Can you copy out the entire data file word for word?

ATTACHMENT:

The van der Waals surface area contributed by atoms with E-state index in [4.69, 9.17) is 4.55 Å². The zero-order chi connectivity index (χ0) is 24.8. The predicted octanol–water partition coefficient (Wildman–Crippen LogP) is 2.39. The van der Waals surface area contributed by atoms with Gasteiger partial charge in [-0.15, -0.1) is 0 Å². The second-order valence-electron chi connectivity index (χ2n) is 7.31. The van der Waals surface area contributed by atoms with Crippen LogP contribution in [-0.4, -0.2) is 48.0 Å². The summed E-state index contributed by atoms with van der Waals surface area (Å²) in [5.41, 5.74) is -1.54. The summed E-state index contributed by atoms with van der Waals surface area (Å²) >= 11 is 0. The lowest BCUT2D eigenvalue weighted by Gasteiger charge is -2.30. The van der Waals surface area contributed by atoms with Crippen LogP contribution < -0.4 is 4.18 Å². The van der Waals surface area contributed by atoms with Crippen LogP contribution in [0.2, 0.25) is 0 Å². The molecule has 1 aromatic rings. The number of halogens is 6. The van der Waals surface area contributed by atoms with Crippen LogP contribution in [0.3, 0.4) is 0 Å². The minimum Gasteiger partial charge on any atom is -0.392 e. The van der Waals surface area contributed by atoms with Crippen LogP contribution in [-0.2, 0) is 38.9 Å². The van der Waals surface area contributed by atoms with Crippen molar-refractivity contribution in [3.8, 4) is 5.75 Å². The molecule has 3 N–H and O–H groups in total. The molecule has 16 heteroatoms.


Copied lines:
The van der Waals surface area contributed by atoms with E-state index in [4.69, 9.17) is 4.55 Å². The zero-order chi connectivity index (χ0) is 24.8. The predicted octanol–water partition coefficient (Wildman–Crippen LogP) is 2.39. The van der Waals surface area contributed by atoms with Gasteiger partial charge in [-0.15, -0.1) is 0 Å². The second-order valence-electron chi connectivity index (χ2n) is 7.31. The van der Waals surface area contributed by atoms with Crippen LogP contribution in [-0.4, -0.2) is 48.0 Å². The summed E-state index contributed by atoms with van der Waals surface area (Å²) in [5.41, 5.74) is -1.54. The summed E-state index contributed by atoms with van der Waals surface area (Å²) >= 11 is 0. The lowest BCUT2D eigenvalue weighted by Gasteiger charge is -2.30. The van der Waals surface area contributed by atoms with Crippen LogP contribution < -0.4 is 4.18 Å². The van der Waals surface area contributed by atoms with Crippen LogP contribution in [0.2, 0.25) is 0 Å². The molecule has 1 aromatic rings. The number of halogens is 6. The van der Waals surface area contributed by atoms with Crippen LogP contribution in [0.3, 0.4) is 0 Å². The minimum Gasteiger partial charge on any atom is -0.392 e. The van der Waals surface area contributed by atoms with Crippen LogP contribution in [-0.2, 0) is 38.9 Å². The van der Waals surface area contributed by atoms with Crippen molar-refractivity contribution in [3.8, 4) is 5.75 Å². The molecule has 3 N–H and O–H groups in total. The molecule has 16 heteroatoms.